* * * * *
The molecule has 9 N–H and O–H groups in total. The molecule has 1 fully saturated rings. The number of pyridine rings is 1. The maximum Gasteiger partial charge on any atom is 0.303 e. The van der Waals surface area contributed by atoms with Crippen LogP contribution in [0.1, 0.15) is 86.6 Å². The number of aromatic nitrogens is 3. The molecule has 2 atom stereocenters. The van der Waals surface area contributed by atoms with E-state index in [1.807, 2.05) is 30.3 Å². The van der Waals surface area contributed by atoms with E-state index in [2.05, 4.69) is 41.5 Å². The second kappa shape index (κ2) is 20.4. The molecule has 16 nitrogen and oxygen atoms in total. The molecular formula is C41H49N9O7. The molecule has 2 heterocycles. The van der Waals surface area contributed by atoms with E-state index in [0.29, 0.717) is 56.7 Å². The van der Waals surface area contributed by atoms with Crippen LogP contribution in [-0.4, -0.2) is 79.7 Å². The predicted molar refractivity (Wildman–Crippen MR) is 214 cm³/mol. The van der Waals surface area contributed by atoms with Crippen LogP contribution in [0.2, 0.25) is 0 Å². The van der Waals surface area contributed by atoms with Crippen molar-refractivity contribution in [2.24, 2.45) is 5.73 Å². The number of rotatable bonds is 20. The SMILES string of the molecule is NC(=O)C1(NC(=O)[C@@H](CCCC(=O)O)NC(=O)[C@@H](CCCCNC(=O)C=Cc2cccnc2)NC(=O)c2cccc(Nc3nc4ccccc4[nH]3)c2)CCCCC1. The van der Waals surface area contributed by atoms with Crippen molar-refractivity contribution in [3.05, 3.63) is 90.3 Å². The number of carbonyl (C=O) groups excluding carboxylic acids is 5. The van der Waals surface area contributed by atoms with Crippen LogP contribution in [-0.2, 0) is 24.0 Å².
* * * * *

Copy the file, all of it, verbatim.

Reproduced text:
The molecule has 9 N–H and O–H groups in total. The molecule has 1 fully saturated rings. The number of pyridine rings is 1. The maximum Gasteiger partial charge on any atom is 0.303 e. The van der Waals surface area contributed by atoms with Crippen LogP contribution in [0.1, 0.15) is 86.6 Å². The number of aromatic nitrogens is 3. The molecule has 2 atom stereocenters. The van der Waals surface area contributed by atoms with E-state index in [1.807, 2.05) is 30.3 Å². The van der Waals surface area contributed by atoms with E-state index in [2.05, 4.69) is 41.5 Å². The second kappa shape index (κ2) is 20.4. The molecule has 16 nitrogen and oxygen atoms in total. The molecular formula is C41H49N9O7. The molecule has 2 heterocycles. The van der Waals surface area contributed by atoms with E-state index in [0.29, 0.717) is 56.7 Å². The van der Waals surface area contributed by atoms with Crippen LogP contribution in [-0.4, -0.2) is 79.7 Å². The predicted molar refractivity (Wildman–Crippen MR) is 214 cm³/mol. The van der Waals surface area contributed by atoms with Crippen LogP contribution in [0.2, 0.25) is 0 Å². The van der Waals surface area contributed by atoms with Crippen molar-refractivity contribution in [2.24, 2.45) is 5.73 Å². The number of rotatable bonds is 20. The SMILES string of the molecule is NC(=O)C1(NC(=O)[C@@H](CCCC(=O)O)NC(=O)[C@@H](CCCCNC(=O)C=Cc2cccnc2)NC(=O)c2cccc(Nc3nc4ccccc4[nH]3)c2)CCCCC1. The van der Waals surface area contributed by atoms with Crippen molar-refractivity contribution in [3.05, 3.63) is 90.3 Å². The number of carbonyl (C=O) groups excluding carboxylic acids is 5. The van der Waals surface area contributed by atoms with Crippen LogP contribution in [-0.2, 0) is 24.0 Å².